Simply, the creators were poised to tell a different kind of story, and it's interesting to see their working in a large number of those characters in Retroactive. Loeb's take on mental illness and the issue of identity aside, the offering is still somewhat limited by it's original premise. Simply put, the writer was seemingly asked for a competent script, featuring a version of the character that is little seen these days, and this is what was delivered. A professional, if not overtly complicated superhero plot designed with nostalgia as it's selling point.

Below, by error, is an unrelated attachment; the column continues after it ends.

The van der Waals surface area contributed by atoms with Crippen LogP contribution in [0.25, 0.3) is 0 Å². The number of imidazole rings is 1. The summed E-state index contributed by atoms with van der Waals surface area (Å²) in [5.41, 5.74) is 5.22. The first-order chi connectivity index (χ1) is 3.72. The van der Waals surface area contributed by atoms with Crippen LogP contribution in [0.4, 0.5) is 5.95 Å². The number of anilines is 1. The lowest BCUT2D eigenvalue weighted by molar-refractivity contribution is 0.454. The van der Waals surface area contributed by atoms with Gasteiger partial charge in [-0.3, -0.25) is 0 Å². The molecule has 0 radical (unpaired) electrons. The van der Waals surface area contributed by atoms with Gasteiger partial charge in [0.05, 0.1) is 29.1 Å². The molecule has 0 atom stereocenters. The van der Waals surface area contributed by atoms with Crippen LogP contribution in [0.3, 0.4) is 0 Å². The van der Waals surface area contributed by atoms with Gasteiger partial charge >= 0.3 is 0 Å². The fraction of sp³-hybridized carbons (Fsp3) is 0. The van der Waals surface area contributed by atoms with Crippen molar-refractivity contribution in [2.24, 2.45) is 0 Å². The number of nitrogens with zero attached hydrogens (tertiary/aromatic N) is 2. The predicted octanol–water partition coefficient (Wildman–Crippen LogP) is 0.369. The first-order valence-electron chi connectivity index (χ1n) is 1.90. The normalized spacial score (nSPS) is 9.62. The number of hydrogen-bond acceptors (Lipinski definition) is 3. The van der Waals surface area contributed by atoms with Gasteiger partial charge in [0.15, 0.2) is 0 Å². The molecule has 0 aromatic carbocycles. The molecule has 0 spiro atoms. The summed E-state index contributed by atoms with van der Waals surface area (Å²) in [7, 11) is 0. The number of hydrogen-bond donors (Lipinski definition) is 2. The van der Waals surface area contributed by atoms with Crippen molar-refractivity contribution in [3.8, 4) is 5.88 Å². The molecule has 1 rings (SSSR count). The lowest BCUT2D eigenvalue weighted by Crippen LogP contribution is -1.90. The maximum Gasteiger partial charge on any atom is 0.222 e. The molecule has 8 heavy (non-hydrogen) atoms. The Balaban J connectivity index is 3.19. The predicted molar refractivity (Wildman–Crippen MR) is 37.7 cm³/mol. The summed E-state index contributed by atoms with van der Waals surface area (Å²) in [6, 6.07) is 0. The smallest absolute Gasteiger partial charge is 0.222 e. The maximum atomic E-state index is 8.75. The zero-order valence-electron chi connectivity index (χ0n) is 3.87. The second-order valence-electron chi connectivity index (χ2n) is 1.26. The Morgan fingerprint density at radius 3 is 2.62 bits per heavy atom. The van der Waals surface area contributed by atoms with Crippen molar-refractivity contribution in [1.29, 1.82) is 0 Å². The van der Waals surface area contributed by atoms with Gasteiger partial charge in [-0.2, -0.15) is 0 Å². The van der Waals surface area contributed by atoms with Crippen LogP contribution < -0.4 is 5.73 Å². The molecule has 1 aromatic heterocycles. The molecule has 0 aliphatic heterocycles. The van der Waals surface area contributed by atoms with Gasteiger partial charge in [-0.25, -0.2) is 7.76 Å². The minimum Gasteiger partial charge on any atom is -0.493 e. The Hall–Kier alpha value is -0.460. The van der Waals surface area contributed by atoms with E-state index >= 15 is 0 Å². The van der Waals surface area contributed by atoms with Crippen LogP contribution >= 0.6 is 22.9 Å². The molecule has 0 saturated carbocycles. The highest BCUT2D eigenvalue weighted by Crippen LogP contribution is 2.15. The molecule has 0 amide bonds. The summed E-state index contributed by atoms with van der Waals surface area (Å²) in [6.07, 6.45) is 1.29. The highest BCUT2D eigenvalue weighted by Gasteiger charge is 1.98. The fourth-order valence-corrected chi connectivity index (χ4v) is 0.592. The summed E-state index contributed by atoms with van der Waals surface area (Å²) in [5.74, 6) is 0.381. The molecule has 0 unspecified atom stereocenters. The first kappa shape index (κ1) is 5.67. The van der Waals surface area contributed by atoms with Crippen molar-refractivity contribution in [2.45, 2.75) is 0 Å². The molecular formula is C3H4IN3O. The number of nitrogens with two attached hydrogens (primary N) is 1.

But this does not elevate the rushed feeling of the whole enterprise that is exemplified by Larocque's artwork. It stars very thorough and detailed, and as the pacing slowly picks up, the backgrounds fade to non existence resulting in some very ill defined art that seems as if it was hastily put together to meet the deadline. Greg both pencils and inks his work here, and while his layouts remain clear and reader friendly, a lot of the finesse gets lost along the way. By the end of the twenty five pages allotted to the segment, the reader is reminded how inessential such a contribution is to DC comics on the whole, who regularly put more of their time and resources into more pretentious projects.